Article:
The making of movies is a tricky thing when it comes to children’s stories. Especially when those children’s stories are deeply rooted in adult viewers’ memories. This season brings two such movies — Saving Mr. Banks and The Hobbit: The Desolation of Smaug.
“Some of this actually happened.” As far as I know that disclaimer was not provided for Saving Mr. Banks, a movie I haven’t seen yet (ETA I have now*), but one based on the true story of Mary Poppins‘ author Pamela Travers in Hollywood during the creation of the Disney movie. Rather, that quote comes from the beginning of a very different movie, one also based on a true story, but absolutely not for children, American Hustle. I loved seeing that disclaimer and wish more filmmakers would start with some variation of it as it would be more honest of them. Certainly, it sounds like it would make Saving Mr. Banks go down a lot better with those who are not pleased with its fiddling with what actually happened. Now, again, I haven’t seen it so can’t comment, but I do think it is interesting how people are bringing their own childhood experiences with Mary Poppins to their viewing in a unique way. That is, many only know her from Disney and those who later came across Travers’ version don’t seem to much like her. So I’m guessing many are more sympathetic to Disney than to the author in this fictionalized movie version. For those interested in knowing more about the real story and Travers check out the following:
- Caitlin Flanagan’s Becoming Mary Poppins
- Jerry Griswold’s “Saving Mr. Banks” But Throwing P. L. Travers Under the Bus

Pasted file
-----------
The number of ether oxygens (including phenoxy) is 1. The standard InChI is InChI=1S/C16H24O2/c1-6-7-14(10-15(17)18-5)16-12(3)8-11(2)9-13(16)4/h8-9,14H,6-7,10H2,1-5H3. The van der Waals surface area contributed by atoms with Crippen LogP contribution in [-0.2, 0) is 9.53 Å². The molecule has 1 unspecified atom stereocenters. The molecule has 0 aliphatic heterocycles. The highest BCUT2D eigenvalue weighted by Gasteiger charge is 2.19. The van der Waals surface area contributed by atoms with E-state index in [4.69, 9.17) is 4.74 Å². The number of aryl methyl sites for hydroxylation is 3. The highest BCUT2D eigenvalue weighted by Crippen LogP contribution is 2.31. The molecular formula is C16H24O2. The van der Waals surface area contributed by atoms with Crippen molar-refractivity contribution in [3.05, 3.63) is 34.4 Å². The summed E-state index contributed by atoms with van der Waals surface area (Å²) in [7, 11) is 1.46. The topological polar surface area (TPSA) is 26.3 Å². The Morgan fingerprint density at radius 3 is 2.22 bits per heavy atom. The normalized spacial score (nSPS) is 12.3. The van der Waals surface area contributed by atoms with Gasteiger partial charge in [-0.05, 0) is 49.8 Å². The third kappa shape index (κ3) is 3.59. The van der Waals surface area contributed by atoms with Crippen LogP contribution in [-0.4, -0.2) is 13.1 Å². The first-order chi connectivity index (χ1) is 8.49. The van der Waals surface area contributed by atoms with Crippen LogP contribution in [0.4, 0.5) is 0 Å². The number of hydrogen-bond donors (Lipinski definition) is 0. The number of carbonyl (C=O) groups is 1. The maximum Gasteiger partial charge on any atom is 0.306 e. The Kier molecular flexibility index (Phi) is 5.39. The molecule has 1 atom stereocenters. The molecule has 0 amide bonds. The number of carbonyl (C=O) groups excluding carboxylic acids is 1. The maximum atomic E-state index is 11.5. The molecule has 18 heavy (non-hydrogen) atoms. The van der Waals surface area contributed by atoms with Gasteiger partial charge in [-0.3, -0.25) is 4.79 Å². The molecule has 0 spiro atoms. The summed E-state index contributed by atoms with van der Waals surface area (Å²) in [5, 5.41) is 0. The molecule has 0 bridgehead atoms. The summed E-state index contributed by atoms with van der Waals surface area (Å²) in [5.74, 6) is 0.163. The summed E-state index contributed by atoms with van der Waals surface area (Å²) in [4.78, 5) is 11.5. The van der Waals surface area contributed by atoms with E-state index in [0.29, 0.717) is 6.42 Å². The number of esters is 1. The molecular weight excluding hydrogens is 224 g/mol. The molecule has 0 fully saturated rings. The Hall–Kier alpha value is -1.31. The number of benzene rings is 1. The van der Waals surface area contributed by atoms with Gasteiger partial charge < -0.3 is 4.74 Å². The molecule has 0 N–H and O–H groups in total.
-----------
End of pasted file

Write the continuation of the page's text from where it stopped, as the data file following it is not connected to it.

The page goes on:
- Laura Miller’s Saving Mary Poppins
- Margaret Lyon’s Saving Mr. Banks Left Out an Awful Lot About P. L. Travers
And then there is The Hobbit for which there is no disclaimer although there should be one along the lines of “Some of this actually is in the original book.” After seeing the first movie last December, I forcefully expressed my dismay about Peter Jackson’s decision to turn Tolkien’s charming book for children into something completely different in this HuffPo post, “Another Children’s Book Turned Into Young Adult: My Take on The Hobbit Movie (s).” So my expectations were minimal when I went to see the second movie a few days ago. And, yep, it was pretty much what I expected — even more epic-izing of a children’s original fairy story and a whole lotta horrid orcs. While I was happy to see Biblo here and there, especially with Smaug, I sure would have liked to see more of his clever repartee (say with the spiders). The pandering seemed even more pronounced this time — to fanatic Jackson LOTR fans (I agree with those who call this fan fiction), to those who wanted a kick-ass female in Tolkien’s totally male world with a Gale/Peta or Jacob/Edward (take your pick) quandary in store, and to those who can never get enough battling orcs. As for the final movie, I suppose some of it will have been in the original book — the battle and …no spoilers here…what happens to the dragon.
* I’ve now seen Saving Mr. Banks and my opinion about being honest when playing with historical fact hasn’t changed. I enjoyed the movie because it played on my nostalgic sensibilities big time (was tearful by the end), but can imagine how irritating it could feel to those who knew the players and the facts firsthand.